XMPP, formerly Jabber, is a messaging protocol standard that is highly extensible. It is federated meaning there is not one central server but different servers can all communicate with each other, similar to how email works across multiple domains and email providers.
DevDungeon runs an XMPP server as part of the DevDungeon infrastructure. The
email@example.com chat room is open to the public and anyone can join.
If you a member of the DevDungeon Virtual Hackerspace, you get your own account
For a longer list of available clients, check out https://new.xmpp.org/software/clients.html.
Profanity is a terminal client that supports HTTP file uploads and OTR/PGP/OMEMO encryption. It's a great client. I have a dedicated page: Profanity - Terminal XMPP client
Converse.js is a web-based and cross-platform client for XMPP that supports OMEMO encryption and HTTP file uploads. You can use their hosted web client to login to any server (including the DevDungeon one). You can use their hosted full-page version or the DevDungeon hosted web client at https://xmpp.devdungeon.com:7443/inverse/ or you can download their desktop version. If you're using the desktop version, the HTTP bind URL for DevDungeon server is
Psi+ is a desktop client that supports PGP encryption and direct file transfer.
Pidgin is a desktop client that supports direct file transfer and OTR encryption (with a 3rd party plugin).
Gajim is a desktop client that is cross-platform. It supports HTTP file uploads and OMEMO encryption.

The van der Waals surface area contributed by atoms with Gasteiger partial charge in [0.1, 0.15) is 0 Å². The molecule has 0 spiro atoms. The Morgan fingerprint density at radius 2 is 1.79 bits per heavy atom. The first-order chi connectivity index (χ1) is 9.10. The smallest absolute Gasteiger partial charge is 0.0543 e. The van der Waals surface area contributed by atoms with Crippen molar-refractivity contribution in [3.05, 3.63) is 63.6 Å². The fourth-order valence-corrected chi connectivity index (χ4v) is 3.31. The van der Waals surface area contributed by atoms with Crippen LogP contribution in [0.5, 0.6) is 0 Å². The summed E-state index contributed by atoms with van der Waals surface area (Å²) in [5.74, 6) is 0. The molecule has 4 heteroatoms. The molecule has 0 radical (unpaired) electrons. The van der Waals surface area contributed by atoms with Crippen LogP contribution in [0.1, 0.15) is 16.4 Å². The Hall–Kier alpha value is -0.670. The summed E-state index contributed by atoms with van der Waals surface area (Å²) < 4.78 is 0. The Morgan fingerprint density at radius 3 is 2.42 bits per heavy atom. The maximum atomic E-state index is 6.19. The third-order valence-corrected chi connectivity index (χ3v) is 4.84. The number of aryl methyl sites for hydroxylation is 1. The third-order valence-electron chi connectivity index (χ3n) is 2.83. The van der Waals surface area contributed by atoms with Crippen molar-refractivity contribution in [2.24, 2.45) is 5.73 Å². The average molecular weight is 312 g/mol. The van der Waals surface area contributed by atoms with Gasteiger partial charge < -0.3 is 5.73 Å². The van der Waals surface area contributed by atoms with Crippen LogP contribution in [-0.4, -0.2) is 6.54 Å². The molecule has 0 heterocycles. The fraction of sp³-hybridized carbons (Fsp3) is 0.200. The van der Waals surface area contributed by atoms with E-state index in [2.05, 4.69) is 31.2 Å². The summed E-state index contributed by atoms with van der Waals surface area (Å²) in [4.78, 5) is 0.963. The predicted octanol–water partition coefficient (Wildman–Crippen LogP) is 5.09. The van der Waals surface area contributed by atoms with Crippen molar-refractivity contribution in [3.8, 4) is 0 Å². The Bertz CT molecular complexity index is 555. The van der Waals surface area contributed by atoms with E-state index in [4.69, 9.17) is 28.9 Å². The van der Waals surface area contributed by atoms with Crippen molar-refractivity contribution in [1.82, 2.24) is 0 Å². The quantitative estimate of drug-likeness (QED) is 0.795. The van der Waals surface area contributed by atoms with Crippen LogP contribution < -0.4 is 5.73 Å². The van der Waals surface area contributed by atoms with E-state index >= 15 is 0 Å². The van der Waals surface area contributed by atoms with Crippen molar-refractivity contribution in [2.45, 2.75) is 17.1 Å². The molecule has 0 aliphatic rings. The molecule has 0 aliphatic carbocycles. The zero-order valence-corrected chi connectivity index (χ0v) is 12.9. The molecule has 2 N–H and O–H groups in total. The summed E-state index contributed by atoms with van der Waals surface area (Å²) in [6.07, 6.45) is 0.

Spark is a desktop client written in Java. It supports direct file transfer, has built-in translation features, and a screenshot feature.
The Thunderbird email client also supports XMPP chat although not with a ton of features. It does support OTR encryption.
OpenFire is an XMPP written in Java. It has a feature-rich web interface. The project also has a Java library for XMPP named Smack and a Java desktop client for XMPP chat named Spark. Together, they provide a complete suite for XMPP. There are also a number of Openfire plugins that extend the server.
For instructions on setting up Openfire XMPP server, see: Openfire XMPP Server Setup.
https://prosody.im/ “Prosody is a modern XMPP communication server. It aims to be easy to set up and configure, and efficient with system resources. Additionally, for developers it aims to be easy to extend and give a flexible system on which to rapidly develop added functionality, or prototype new protocols.
Prosody is open-source software under the permissive MIT/X11 license.”
https://www.ejabberd.im/ “Robust, Scalable and Extensible Realtime Platform XMPP Server + MQTT Broker + SIP Service”
You could simply use one A record for your server, like
xmpp.devdungeon.com. However, you might not want your account to be
firstname.lastname@example.org and instead be
email@example.com, but the host running your XMPP server may not correspond to the top level domain.
To allow the use of
@devdungeon.com even though the XMPP server may be
xmpp.devdungeon.com, you can use SRV records in DNS. You can read more at https://wiki.xmpp.org/web/SRV_Records.
Here are some examples showing the two records you'd need for a client and one for s2s.
_xmpp-client._tcp.devdungeon.com. 18000 IN SRV 0 5 5222 xmpp.devdungeon.com _xmpp-server._tcp.devdungeon.com. 18000 IN SRV 0 5 5269 xmpp.devdungeon.com # For conference rooms _xmpp-server._tcp.conference.devdungeon.com. 18000 IN SRV 0 5 5269 xmpp.devdungeon.com.
You can use
dig to check a domain's records:
dig SRV _xmpp-client._tcp.devdungeon.com dig SRV _xmpp-server._tcp.devdungeon.com